JoyMama, reading this particular post makes me shake my head. Firstly, I am sorry you live in a country with a health system that seems so unjust. I live in Australia, where even if we had to wait 12-18 months or more, we could still get these surgeries for anyone in our family with a low out of pocket expense via the public health system of Medicare. I am truly sorry you were refused the scar reduction, because it seems unfair to have to make this kind of decision and because it makes no sense to me that an insurance company can refuse this kind of service. From my own point of view, I had a small umbilical hernia that went undetected until my younger son was 3 years old. I had pain during my first pregnancy but was told this was normal by the midwife, the pain was worse the second time round but again was told this happens. I ended up needing a repair as it had gotten just big enough (while still being very small) to cause significant pain on a daily basis. (I happened to be living in the UK at the time, and through their health system, due to back log on the public list for this surgery, was put through privately at no expense to us AT ALL. I didn't even pay for the prescription pain medication they issued after the surgery.) The repair is now nearly three years old and while I have some discomfort from time to time, it is much, much, much better. I am certain that having the repair when young will make a big difference down the track for Joy, and as you say, it is hard to know how much pain it may be causing her now. I wish you all the best for the surgery, I will keep you in my thoughts especially in June.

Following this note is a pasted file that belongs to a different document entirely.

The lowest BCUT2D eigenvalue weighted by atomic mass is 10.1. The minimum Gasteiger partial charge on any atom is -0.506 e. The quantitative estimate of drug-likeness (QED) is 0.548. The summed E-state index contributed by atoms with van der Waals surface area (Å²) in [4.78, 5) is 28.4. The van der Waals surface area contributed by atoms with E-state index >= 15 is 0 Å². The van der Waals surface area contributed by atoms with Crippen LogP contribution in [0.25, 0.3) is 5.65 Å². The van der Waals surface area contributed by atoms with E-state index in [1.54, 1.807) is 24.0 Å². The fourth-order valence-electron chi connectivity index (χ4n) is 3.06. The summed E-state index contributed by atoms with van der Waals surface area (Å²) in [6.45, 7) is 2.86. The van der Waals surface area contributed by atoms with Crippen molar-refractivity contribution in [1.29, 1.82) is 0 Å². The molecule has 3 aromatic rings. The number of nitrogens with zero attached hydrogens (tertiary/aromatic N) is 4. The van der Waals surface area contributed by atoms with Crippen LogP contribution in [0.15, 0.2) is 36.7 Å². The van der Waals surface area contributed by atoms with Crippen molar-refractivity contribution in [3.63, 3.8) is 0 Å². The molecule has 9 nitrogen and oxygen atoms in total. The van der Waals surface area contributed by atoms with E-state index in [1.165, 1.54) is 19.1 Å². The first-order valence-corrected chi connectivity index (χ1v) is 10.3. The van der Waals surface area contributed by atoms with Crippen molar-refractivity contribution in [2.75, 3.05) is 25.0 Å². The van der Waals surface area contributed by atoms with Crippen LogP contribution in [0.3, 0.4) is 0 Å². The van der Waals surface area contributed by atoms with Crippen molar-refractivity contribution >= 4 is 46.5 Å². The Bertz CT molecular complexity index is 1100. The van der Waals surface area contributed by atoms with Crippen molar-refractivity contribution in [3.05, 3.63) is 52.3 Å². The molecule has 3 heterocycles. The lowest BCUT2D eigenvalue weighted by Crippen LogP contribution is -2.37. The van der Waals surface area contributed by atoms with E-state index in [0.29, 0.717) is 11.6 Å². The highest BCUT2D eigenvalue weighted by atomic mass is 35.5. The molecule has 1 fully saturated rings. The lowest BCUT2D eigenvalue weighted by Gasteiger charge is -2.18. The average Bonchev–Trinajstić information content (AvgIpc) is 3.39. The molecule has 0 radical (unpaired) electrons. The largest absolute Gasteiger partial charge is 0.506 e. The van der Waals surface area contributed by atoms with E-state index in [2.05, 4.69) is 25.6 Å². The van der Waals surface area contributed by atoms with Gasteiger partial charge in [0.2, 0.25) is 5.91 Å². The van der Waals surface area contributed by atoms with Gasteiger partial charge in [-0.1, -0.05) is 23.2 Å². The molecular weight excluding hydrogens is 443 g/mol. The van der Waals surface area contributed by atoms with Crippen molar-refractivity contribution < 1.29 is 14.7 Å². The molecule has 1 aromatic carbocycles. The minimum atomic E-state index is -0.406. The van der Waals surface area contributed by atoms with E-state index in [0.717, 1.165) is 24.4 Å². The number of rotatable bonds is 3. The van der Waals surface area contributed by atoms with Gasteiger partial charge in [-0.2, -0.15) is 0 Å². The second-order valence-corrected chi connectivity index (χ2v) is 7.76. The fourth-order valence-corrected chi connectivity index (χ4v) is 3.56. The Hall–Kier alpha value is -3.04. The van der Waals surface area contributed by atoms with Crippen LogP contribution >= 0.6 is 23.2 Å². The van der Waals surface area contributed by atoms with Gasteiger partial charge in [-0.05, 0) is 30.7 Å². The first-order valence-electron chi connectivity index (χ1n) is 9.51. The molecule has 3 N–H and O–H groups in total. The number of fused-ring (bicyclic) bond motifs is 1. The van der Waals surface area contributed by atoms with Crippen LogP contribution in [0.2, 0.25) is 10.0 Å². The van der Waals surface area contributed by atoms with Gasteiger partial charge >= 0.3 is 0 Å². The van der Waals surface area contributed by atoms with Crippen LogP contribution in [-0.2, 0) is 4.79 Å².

Anonymous said...

JoyFamily always in my prayers.


Anonymous said...